The clinical features occur due to the inflammation and occlusion of affected arteries. Fever, weight loss, headache, visual loss, facial pain, ataxia, vertigo or deafness may be the presenting features. Uncommon manifestations include cerebrovascular accidents, neuropsychiatric manifestations, angina or myocardial infarction, bowel angina or infarction, leg claudication, unilateral or bilateral scalp ulceration and tongue or corneal ulceration.

Enumerate the treatment modalities for giant cell arteritis

High-dose corticosteroids are the treatment of choice. Additional immunosuppressive therapy, such as azathioprine, mycophenolate mofetil or methotrexate may be needed. A newer modality, humanized monoclonal anti-interleukin-6-receptor antibody, tocilizumab has shown good response in some cases. Aspirin may be recommended if there are no contraindications.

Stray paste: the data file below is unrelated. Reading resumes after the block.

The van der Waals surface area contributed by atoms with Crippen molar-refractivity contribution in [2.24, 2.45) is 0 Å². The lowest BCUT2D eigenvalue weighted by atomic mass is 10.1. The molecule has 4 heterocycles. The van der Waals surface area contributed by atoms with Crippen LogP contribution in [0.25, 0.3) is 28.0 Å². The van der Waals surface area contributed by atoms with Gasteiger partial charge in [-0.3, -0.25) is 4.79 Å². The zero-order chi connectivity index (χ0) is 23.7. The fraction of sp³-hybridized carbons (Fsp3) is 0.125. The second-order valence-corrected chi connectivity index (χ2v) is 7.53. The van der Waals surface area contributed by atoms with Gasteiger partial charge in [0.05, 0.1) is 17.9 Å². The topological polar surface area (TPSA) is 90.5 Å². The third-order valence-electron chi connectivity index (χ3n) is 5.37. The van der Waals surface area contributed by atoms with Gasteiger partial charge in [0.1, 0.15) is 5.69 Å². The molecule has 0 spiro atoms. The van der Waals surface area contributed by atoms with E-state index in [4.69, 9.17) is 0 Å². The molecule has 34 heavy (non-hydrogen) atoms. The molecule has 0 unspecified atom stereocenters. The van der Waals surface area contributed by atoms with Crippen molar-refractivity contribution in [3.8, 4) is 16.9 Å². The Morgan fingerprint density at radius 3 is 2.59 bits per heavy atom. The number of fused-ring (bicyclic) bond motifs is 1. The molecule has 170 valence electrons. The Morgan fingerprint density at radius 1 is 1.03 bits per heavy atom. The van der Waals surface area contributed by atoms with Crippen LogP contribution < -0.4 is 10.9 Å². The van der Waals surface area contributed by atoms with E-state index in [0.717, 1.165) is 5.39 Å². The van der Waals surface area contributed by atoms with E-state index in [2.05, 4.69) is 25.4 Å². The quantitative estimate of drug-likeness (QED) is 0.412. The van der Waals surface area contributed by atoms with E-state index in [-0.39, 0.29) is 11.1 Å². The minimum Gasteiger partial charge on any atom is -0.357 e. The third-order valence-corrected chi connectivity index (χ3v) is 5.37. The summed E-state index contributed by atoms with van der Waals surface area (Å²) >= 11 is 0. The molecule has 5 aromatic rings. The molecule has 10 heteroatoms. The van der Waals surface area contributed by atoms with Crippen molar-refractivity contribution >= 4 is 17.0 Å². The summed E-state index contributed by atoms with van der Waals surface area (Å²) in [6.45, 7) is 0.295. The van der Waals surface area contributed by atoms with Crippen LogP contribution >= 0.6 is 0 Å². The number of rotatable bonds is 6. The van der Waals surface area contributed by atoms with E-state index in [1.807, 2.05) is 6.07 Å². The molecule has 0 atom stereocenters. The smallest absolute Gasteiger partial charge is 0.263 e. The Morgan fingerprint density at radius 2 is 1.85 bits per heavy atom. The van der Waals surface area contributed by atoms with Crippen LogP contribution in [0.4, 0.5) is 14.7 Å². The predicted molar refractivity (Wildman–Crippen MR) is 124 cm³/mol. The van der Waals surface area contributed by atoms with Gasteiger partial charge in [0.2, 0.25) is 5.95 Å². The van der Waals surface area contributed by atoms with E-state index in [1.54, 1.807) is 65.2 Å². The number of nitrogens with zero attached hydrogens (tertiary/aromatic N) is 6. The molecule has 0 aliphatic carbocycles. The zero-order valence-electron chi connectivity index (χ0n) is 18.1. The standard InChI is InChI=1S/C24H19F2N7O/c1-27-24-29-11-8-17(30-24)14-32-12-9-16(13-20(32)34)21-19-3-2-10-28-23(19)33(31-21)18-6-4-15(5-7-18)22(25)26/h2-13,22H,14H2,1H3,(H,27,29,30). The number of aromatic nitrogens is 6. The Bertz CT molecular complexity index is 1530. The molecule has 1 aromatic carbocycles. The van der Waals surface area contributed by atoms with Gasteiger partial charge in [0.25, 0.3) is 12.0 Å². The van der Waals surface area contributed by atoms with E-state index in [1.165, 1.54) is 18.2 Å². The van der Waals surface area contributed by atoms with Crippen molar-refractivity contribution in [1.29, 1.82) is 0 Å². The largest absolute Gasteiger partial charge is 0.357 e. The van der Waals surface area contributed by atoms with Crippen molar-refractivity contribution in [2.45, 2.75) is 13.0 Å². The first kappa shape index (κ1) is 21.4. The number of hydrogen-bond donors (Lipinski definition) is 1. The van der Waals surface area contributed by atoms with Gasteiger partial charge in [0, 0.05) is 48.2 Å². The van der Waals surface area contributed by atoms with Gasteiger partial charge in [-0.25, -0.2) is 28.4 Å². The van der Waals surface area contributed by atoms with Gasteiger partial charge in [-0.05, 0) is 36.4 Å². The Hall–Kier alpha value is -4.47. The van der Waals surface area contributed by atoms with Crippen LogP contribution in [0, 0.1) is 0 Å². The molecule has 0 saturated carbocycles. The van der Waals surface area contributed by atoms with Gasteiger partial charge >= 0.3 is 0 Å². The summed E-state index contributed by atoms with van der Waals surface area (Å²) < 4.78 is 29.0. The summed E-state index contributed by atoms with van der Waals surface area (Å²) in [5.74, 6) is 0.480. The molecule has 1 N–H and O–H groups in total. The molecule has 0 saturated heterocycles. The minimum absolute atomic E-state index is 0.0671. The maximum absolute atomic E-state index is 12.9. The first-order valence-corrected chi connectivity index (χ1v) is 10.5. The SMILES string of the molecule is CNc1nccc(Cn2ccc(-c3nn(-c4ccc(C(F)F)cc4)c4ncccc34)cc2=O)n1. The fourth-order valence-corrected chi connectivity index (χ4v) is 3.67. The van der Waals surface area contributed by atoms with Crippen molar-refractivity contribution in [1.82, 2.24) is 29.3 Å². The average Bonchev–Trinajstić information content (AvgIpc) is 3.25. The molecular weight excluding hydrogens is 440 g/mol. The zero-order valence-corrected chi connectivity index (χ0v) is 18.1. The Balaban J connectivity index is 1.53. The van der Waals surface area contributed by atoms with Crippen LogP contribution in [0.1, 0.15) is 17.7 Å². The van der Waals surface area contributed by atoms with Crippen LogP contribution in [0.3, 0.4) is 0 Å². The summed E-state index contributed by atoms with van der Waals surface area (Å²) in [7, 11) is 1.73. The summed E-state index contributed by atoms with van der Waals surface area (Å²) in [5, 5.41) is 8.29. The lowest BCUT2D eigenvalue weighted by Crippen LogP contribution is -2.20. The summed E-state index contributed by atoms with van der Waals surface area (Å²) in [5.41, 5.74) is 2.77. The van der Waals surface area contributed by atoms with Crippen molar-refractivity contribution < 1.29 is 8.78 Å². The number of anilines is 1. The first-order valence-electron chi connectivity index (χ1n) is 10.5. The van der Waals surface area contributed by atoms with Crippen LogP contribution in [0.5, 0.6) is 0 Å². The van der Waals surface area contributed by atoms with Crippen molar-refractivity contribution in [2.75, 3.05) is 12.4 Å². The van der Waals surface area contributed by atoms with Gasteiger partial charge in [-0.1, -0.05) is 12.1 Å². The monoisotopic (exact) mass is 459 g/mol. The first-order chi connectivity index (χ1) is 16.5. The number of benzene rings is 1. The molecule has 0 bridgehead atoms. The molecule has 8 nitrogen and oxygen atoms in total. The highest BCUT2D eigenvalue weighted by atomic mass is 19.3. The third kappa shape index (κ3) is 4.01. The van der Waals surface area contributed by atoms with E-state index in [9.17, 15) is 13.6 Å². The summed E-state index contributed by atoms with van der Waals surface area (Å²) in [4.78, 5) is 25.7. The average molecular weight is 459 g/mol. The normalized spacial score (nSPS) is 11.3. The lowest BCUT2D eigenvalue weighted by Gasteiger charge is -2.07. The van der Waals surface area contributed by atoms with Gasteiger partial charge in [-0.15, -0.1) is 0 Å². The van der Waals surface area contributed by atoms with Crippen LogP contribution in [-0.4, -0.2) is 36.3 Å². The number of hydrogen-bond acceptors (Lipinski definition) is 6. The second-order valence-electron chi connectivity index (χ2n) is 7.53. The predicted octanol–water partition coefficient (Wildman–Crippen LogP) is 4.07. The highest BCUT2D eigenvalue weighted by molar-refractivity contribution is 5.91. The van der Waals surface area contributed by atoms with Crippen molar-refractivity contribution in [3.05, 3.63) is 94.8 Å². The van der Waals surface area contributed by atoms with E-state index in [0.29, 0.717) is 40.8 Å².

Livedoid Vasculopathy

What are the synonyms of livedoid vasculopathy?

Livedoid vasculopathy is a hyalinizing vascular disease characterized by thrombosis and ulceration of the lower extremities. Various synonyms include livedoid vasculitis, segmental hyalinizing vasculitis, atrophie blanche, livedo reticularis with ulcerations and painful purpuric ulcers with reticular pattern on the lower extremities.

Enumerate the conditions associated with livedoid vasculopathy?

The various conditions which can be associated with livedoid vasculopathy include:

  • Inherited or acquired thrombophilias: protein C and S deficiency, homocysteinemia, cryoglobulinemia, cryofibrinogenemia, antiphospholipid syndrome
  • Autoimmune connective tissue diseases: rheumatoid arthritis, scleroderma, systemic lupus erythematosus, mixed and undifferentiated connective tissue diseases
  • Malignancies: hematological (multiple myeloma), solid organ tumors.

Describe the cutaneous features of livedoid vasculopathy

Livedoid vasculopathy has a chronic, recurrent course with episodic exacerbations. The classical triad of manifestations includes livedo reticularis, leg ulcerations and atrophie blanche.

Livedo reticularis or livedo racemosa

Lesions are distributed symmetrically on dorsa of the feet, ankles and lower legs. The initial lesions are purpuric macules, papules or ecchymotic net-like streaks which develop due to abnormal perfusion of the cutaneous microcirculation.

Leg ulceration